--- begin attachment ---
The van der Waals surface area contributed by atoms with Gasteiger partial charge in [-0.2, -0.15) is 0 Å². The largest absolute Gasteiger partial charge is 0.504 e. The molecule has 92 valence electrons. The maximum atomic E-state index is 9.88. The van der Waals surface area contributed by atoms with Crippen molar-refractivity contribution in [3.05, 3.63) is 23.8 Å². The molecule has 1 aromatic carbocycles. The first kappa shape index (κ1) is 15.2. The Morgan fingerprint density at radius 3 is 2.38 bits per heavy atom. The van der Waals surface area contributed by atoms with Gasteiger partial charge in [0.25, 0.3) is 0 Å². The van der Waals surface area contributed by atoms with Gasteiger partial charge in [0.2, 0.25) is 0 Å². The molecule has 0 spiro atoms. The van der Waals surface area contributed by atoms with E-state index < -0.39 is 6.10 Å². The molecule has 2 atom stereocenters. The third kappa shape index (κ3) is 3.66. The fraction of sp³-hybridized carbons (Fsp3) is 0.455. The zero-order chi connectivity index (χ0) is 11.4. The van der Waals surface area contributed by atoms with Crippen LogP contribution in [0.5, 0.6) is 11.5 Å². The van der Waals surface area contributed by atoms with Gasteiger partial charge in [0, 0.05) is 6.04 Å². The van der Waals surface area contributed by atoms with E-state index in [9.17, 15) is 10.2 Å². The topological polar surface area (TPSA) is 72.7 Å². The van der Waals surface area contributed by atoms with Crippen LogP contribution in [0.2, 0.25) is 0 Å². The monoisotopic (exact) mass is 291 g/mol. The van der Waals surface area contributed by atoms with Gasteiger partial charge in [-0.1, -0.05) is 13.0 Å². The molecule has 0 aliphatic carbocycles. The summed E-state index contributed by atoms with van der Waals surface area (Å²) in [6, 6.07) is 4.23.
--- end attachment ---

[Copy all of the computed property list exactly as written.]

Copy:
The van der Waals surface area contributed by atoms with Gasteiger partial charge in [-0.2, -0.15) is 0 Å². The largest absolute Gasteiger partial charge is 0.504 e. The molecule has 92 valence electrons. The maximum atomic E-state index is 9.88. The van der Waals surface area contributed by atoms with Crippen molar-refractivity contribution in [3.05, 3.63) is 23.8 Å². The molecule has 1 aromatic carbocycles. The first kappa shape index (κ1) is 15.2. The Morgan fingerprint density at radius 3 is 2.38 bits per heavy atom. The van der Waals surface area contributed by atoms with Gasteiger partial charge in [0.25, 0.3) is 0 Å². The van der Waals surface area contributed by atoms with Gasteiger partial charge in [0.2, 0.25) is 0 Å². The molecule has 0 spiro atoms. The van der Waals surface area contributed by atoms with E-state index < -0.39 is 6.10 Å². The molecule has 2 atom stereocenters. The third kappa shape index (κ3) is 3.66. The fraction of sp³-hybridized carbons (Fsp3) is 0.455. The zero-order chi connectivity index (χ0) is 11.4. The van der Waals surface area contributed by atoms with Crippen LogP contribution in [0.5, 0.6) is 11.5 Å². The van der Waals surface area contributed by atoms with Gasteiger partial charge in [0, 0.05) is 6.04 Å². The van der Waals surface area contributed by atoms with E-state index in [9.17, 15) is 10.2 Å². The topological polar surface area (TPSA) is 72.7 Å². The van der Waals surface area contributed by atoms with Crippen LogP contribution in [0.2, 0.25) is 0 Å². The monoisotopic (exact) mass is 291 g/mol. The van der Waals surface area contributed by atoms with Gasteiger partial charge in [-0.1, -0.05) is 13.0 Å². The molecule has 0 aliphatic carbocycles. The summed E-state index contributed by atoms with van der Waals surface area (Å²) in [6, 6.07) is 4.23.